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4th Test, Day 2: England build lead on a dried pitch, India fight back as Oval plot thickens

On Day 2 of fourth test, England hoped to bounce back from the damage done by the Indian pace attack on Day 1 but largely failed with the English innings wrapping up at 290.

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New Delhi: As Dawid Malan and nightwatchman Craig Overton stepped onto the field at The Oval Friday, the hosts hoped to recover from the damage done by the Indian pace attack on Day 1 of the fourth test between India and England. They failed, though much repair-work came from the lower order.

Umesh Yadav had some plans for England as Day 2 began. After claiming the big fish England captain Joe Root’s wicket, the previous day, the pacer was raring to go.

A few minutes into the opening session, he pushed Overton to send the ball into the hands of a leaping Virat Kohli in the slip.

With Malan’s wicket just 10 runs later, Yadav ensured that half of the English team was back in the pavilion within the first hour of the game on Day 2.

Call it the drier pitch or the resolve of Ollie Pope and Jonny Bairstow — with a strike rate close to 100, the two Englishmen brought the host team back in the game.

As England trailed by 63 runs, Kohli summoned Ravindra Jadeja to bowl, the first spinner in two days of play at The Oval. He looked tight and flat but pedestrian, and bowled too many no-balls. Terrible for a slow spinner.

Just as the deficit came below 50 and England’s hopes went up, Mohammed Siraj came through for India and ended the 89-run partnership by getting the ball to swing back into Bairstow’s pads. A visibly shocked Bairstow signalled for a review but lost it.

But on the other end of the wicket, Pope kept his head steady and registered his sixth Test half-century off 92 balls at his home ground when England were 167/6.

At the cusp of the tea break, Jadeja’s left-arm spin snared Moeen Ali into a hoick that landed in Sharma’s hands. Well set Ali was out again, to a familiar bowler and in a familiar fashion.

As experts had predicted before the day’s play, the drying pitch seemed favourable for batting giving England the opportunity to do damage control on Day 2.

Chris Woakes, who had hit his maiden Test century against India and machine-gunned the visitors’ batting order in this Test on Day 1, started strong with three fours in Bumrah’s first over in the final session of the day.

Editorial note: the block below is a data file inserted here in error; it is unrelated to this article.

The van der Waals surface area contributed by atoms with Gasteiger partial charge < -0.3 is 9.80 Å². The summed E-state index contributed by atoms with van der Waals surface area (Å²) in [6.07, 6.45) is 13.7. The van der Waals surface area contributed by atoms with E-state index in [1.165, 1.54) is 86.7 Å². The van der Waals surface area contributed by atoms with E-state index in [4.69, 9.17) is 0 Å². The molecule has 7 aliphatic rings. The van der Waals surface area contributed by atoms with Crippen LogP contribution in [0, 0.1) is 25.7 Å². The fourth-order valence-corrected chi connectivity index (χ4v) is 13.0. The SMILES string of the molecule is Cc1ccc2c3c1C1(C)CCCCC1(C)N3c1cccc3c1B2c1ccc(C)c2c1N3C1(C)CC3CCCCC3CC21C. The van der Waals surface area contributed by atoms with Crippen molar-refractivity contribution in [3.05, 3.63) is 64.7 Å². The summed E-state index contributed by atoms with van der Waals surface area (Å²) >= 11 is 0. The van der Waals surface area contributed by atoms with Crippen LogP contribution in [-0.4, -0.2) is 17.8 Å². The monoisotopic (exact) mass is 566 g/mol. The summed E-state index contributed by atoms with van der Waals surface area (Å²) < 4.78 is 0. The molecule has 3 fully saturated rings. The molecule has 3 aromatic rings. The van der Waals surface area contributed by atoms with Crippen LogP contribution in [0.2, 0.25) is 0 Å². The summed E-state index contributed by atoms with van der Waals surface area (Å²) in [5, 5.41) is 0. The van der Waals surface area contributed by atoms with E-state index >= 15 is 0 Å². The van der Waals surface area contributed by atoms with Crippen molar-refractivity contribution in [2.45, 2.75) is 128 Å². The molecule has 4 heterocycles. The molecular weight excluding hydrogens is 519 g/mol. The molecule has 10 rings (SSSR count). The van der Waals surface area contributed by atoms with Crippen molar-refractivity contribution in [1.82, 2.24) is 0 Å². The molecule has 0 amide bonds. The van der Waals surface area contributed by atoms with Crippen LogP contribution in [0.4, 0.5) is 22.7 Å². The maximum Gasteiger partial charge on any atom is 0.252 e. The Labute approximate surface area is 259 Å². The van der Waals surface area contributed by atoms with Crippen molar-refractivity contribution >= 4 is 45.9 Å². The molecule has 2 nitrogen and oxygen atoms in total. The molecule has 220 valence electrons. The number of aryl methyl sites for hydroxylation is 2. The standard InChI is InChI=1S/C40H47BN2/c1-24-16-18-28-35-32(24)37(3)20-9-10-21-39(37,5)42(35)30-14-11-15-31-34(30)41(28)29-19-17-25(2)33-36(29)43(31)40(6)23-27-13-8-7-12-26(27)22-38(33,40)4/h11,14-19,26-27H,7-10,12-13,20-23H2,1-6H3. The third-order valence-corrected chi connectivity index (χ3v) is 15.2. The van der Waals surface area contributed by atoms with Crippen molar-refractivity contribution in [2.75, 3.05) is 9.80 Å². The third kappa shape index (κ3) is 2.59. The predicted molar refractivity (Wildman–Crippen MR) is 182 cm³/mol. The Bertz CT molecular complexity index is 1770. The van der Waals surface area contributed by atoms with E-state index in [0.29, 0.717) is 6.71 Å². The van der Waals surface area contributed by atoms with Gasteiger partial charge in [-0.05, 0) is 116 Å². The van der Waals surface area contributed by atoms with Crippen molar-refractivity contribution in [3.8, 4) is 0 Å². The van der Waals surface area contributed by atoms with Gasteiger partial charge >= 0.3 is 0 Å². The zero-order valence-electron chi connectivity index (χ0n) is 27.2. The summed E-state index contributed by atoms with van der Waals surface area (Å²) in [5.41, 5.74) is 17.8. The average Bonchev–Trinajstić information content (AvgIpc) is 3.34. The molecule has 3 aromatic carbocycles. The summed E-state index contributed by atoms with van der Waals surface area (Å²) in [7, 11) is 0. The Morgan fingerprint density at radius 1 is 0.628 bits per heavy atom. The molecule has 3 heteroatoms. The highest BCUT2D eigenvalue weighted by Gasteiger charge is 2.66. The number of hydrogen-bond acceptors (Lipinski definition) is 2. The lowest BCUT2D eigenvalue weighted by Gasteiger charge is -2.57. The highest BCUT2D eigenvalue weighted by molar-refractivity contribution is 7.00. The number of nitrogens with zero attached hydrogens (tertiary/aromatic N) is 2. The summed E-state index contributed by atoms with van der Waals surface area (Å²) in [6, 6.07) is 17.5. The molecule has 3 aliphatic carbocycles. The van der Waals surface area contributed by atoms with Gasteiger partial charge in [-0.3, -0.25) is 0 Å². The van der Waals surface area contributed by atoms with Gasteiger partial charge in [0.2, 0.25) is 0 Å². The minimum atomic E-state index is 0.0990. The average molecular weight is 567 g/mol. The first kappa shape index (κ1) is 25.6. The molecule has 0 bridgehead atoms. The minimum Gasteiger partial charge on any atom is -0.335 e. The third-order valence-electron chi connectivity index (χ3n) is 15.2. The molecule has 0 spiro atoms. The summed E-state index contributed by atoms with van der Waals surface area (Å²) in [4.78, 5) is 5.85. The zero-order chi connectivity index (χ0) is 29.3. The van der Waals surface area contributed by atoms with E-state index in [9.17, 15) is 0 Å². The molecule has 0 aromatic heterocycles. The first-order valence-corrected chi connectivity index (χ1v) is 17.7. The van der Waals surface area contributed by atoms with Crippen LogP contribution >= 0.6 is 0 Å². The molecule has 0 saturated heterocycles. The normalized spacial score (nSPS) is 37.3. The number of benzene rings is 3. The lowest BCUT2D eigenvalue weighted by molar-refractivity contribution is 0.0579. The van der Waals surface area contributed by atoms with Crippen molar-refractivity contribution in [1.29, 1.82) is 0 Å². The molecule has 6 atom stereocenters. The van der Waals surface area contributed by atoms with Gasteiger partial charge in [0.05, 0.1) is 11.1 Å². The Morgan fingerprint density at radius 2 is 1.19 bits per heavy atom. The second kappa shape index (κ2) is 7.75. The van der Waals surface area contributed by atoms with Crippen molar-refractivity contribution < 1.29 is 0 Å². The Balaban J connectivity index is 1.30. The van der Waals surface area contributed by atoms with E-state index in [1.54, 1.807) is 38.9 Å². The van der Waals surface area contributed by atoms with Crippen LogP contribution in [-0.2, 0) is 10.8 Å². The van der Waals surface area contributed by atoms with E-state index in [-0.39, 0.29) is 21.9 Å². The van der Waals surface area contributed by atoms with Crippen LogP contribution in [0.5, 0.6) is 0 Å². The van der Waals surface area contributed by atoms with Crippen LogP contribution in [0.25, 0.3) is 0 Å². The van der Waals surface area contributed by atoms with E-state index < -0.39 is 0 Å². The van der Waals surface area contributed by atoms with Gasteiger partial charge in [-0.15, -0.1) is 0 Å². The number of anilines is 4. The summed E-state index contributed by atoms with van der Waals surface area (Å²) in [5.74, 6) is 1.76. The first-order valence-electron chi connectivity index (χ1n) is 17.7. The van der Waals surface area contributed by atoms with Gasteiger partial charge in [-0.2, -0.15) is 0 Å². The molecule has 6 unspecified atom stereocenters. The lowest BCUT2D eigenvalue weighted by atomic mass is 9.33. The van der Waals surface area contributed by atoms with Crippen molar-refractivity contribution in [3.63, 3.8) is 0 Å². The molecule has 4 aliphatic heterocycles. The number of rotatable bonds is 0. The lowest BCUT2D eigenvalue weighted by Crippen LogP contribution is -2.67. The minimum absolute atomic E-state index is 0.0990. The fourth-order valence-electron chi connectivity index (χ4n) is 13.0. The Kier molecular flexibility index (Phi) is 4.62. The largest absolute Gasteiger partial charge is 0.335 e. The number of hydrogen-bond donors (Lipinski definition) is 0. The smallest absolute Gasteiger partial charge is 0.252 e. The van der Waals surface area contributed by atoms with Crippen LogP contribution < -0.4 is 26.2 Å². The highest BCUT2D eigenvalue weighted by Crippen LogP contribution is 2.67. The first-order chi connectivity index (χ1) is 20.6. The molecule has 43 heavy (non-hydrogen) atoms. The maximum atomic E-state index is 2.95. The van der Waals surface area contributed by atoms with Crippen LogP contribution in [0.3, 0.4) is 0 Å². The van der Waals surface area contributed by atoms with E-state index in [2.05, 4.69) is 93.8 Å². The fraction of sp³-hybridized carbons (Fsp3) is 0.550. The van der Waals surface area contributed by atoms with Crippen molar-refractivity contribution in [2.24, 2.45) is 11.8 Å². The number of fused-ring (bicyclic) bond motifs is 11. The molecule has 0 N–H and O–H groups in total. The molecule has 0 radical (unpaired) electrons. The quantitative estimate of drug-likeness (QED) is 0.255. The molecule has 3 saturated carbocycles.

Shardul Thakur saved the day for India, once again, sending Pope back at 81.  With just two tail-enders left to their defence, Ollie Robinson made it easier for India as he got out at 5 off Jadeja.

That didn’t deter Woakes, who like a man on a mission added 50 to his side’s total pushing the lead to 99. His run-out in the 83rd over ended England innings at 290.

Rohit (20*) and KL Rahul (22*) gave India a much-needed safe start. At the end of the final session on Day 2 with 43 at stumps and trailing by 56 runs.

Unless the weather changes, the pitch will dry further under the sun. We might see Ali bowl in this innings and a first whiff of some slow turn too.

Rohit Sharma overtakes Kohli

Just 13 runs were enough for Rohit Sharma to get past the 15,000-mark in international cricket and surpass his captain Virat Kohli to become the world’s 5th best Test batsman, according to ICC rankings, right behind Australia’s Marnus Labuschagne.

From 16th rank, in September last year to the promotion to the world’s top five, the improvised Indian Test opener has groomed himself to be a formidable force.

He was, perhaps, one of the few batsmen who could face and score against England’s unrelenting swing bowling attack. Rohit scored 83 in the first innings at the Lord’s and 59 at the Headingley.

England captain Root currently holds the top spot of the men’s Test rankings for batsmen, followed by Kane Williamson, captain of New Zealand, and former Aussie captain Steve Smith.

Bumrah — a wicket away from a ton

Bumrah, the only Indian fast bowler among the best Test bowlers of the world today, is a wicket away from bagging 100 Test wickets.

He helped India fight back at The Oval on Day 1 by despatching the English openers in the final session of the day’s game after the batting order collapsed leaving it up to the bowlers to save the day. It turned out the right arm pacer was not so lucky on the second day.

Bumrah missed out on an opportunity during the 60th over of England’s first innings when he landed a yorker right on the mark pushing Ali to bring forth his toe out first. However, since none of the team members or Bumrah appealed for an LBW, the on-field umpire had no reason to pursue it.

With 99 wickets in 24 matches to his credit, Bumrah is expected to become the fastest Indian fast bowler to have a hundred wickets, overtaking Kapil Dev, who registered his 100 wickets in 25 games.

Brief scores: India 191 and 43/0 (Rohit Sharma 20*, KL Rahul 22*); England 290 (Ollie Pope 81, Chris Woakes 50; Umesh Yadav 76/3)


Also read: 4th Test, Day 1: Bumrah helps India fight back at The Oval, England trail by 138 runs


 

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